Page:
The Allies, in order to deceive the Germans about the time and place of the D-Day landings, created a vast fictitious army, supposedly based in East Anglia, under the command of US General Patton. To make it appear authentic, the phantom army was equipped with bases, orders of battle and a communications network which carried bogus radio traffic.
Two double agents were used to leak misleading information to the Germans about Allied military plans.
The British manipulated the Swedish stock exchange so that Norwegian stocks rose by almost 20 per cent. This was to give the Germans the impression that the liberation of Norway was at hand, and that the Allies might attempt a surprise attack. As D-Day drew near, the Germans kept back 372,000 of their troops in Norway in preparation for an expected Anglo-Soviet amphibious landing there.
Meanwhile, Allied code-breakers closely studied German military radio communications to check that the deceptions were working.
In the four months leading up to D-Day, Allied aircraft flew over occupied Belgium and France, bombing enemy military installations and radars, and particularly railways to disrupt German troop and supply movements. Tragically, thousands of innocent civilians died in these raids.
On May 15, 1944, at Montgomery's London headquarters, General Eisenhower - who had been appointed Supreme Commander of Operation Overlord, the Allied codename for the invasion of Normandy - addressed a high-level war council attended by Churchill and the military chiefs responsible for planning D-Day.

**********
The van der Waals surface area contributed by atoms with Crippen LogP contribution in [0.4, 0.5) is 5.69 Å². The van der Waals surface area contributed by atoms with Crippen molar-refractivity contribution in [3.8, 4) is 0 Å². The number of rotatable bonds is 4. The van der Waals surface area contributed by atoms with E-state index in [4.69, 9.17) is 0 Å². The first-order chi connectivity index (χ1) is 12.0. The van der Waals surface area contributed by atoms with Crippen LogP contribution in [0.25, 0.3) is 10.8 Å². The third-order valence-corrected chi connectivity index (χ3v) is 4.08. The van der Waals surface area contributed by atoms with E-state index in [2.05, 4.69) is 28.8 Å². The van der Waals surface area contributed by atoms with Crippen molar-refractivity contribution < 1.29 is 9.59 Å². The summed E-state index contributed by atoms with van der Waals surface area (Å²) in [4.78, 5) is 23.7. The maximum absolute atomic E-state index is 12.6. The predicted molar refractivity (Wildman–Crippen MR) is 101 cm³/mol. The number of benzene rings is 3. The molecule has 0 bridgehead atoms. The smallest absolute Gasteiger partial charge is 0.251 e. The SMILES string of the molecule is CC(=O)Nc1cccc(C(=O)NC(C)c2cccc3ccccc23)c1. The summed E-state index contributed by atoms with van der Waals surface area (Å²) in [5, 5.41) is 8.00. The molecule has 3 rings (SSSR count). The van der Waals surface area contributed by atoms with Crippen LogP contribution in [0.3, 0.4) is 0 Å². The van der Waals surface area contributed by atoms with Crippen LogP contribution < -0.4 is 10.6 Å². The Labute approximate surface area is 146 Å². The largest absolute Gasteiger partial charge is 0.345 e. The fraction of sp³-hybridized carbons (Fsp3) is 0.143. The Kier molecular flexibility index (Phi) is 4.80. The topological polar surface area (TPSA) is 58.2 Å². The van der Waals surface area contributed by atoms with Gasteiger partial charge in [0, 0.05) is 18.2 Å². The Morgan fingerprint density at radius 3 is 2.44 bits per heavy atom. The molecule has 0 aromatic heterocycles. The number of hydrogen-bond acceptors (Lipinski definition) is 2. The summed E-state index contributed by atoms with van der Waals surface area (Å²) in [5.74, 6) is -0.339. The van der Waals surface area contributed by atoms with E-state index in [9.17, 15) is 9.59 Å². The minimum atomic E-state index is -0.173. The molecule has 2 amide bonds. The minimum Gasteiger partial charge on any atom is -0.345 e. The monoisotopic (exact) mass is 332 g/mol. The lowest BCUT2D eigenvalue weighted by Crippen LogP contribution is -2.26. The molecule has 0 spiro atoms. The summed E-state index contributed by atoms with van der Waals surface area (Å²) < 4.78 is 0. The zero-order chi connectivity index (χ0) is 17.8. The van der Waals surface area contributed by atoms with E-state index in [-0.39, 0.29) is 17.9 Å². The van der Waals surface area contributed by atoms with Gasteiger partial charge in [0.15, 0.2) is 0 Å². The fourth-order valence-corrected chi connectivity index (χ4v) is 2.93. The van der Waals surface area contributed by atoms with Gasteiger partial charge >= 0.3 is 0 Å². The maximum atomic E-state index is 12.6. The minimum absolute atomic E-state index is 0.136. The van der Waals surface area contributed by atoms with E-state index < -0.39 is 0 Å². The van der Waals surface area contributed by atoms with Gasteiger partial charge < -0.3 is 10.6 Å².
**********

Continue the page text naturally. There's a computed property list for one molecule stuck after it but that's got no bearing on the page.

US Admiral Deyo described the impact of Eisenhower's opening 10-minute address on the hushed and tense gathering: " ... before the warmth of his quiet confidence the mists of doubt dissolved."
On June 2, however, the weather over the Channel began to deteriorate and Eisenhower reluctantly postponed the landing, which had originally been planned for June 5.
On the evening of June 4, Eisenhower and the military chiefs had to decide whether to proceed on June 6, when the weather was forecast to improve, or postpone D-Day yet again - perhaps for several weeks - until the tides would be favourable again.
Eisenhower settled on June 6. As darkness fell on June 5, minesweepers moved into the Channel to create ten safe shipping-lanes for the Allied landing craft.
The northern ends of the approach channels were marked out by hundreds of buoys, primed to transmit radio signals for the first few days of the invasion.